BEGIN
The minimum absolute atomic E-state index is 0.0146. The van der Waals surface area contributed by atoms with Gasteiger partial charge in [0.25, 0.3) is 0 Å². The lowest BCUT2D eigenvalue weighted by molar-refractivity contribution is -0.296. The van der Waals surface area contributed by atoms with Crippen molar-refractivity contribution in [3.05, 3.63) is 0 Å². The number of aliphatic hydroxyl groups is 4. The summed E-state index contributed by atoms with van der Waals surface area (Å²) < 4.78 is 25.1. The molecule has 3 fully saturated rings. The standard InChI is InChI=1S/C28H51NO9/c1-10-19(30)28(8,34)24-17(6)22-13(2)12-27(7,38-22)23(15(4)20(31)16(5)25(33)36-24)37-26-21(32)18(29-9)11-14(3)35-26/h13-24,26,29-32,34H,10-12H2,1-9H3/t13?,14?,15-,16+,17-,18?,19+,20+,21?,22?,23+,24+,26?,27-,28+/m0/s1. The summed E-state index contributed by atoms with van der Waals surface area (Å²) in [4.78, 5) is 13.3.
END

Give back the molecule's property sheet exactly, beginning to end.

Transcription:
The minimum absolute atomic E-state index is 0.0146. The van der Waals surface area contributed by atoms with Gasteiger partial charge in [0.25, 0.3) is 0 Å². The lowest BCUT2D eigenvalue weighted by molar-refractivity contribution is -0.296. The van der Waals surface area contributed by atoms with Crippen molar-refractivity contribution in [3.05, 3.63) is 0 Å². The number of aliphatic hydroxyl groups is 4. The summed E-state index contributed by atoms with van der Waals surface area (Å²) < 4.78 is 25.1. The molecule has 3 fully saturated rings. The standard InChI is InChI=1S/C28H51NO9/c1-10-19(30)28(8,34)24-17(6)22-13(2)12-27(7,38-22)23(15(4)20(31)16(5)25(33)36-24)37-26-21(32)18(29-9)11-14(3)35-26/h13-24,26,29-32,34H,10-12H2,1-9H3/t13?,14?,15-,16+,17-,18?,19+,20+,21?,22?,23+,24+,26?,27-,28+/m0/s1. The summed E-state index contributed by atoms with van der Waals surface area (Å²) in [4.78, 5) is 13.3.